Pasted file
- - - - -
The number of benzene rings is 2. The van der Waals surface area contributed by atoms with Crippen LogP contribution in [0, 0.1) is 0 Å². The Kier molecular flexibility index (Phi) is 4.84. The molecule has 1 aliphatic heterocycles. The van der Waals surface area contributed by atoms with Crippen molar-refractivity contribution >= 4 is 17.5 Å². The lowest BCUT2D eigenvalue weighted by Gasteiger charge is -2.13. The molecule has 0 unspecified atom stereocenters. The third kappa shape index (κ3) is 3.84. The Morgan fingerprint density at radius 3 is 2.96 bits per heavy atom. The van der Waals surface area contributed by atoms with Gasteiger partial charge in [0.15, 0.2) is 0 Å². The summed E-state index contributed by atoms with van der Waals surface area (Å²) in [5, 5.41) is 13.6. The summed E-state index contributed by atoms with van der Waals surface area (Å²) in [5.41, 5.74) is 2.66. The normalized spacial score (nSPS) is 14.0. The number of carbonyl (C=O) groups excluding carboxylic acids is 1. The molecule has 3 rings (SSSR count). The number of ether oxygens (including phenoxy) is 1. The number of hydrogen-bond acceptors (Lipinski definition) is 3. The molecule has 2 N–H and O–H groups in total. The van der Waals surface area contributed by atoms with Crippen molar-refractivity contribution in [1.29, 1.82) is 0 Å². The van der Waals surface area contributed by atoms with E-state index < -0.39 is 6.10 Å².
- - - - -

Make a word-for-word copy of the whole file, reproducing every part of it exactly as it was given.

The number of benzene rings is 2. The van der Waals surface area contributed by atoms with Crippen LogP contribution in [0, 0.1) is 0 Å². The Kier molecular flexibility index (Phi) is 4.84. The molecule has 1 aliphatic heterocycles. The van der Waals surface area contributed by atoms with Crippen molar-refractivity contribution >= 4 is 17.5 Å². The lowest BCUT2D eigenvalue weighted by Gasteiger charge is -2.13. The molecule has 0 unspecified atom stereocenters. The third kappa shape index (κ3) is 3.84. The Morgan fingerprint density at radius 3 is 2.96 bits per heavy atom. The van der Waals surface area contributed by atoms with Gasteiger partial charge in [0.15, 0.2) is 0 Å². The summed E-state index contributed by atoms with van der Waals surface area (Å²) in [5, 5.41) is 13.6. The summed E-state index contributed by atoms with van der Waals surface area (Å²) in [5.41, 5.74) is 2.66. The normalized spacial score (nSPS) is 14.0. The number of carbonyl (C=O) groups excluding carboxylic acids is 1. The molecule has 3 rings (SSSR count). The number of ether oxygens (including phenoxy) is 1. The number of hydrogen-bond acceptors (Lipinski definition) is 3. The molecule has 2 N–H and O–H groups in total. The van der Waals surface area contributed by atoms with Crippen molar-refractivity contribution in [1.29, 1.82) is 0 Å². The van der Waals surface area contributed by atoms with E-state index < -0.39 is 6.10 Å².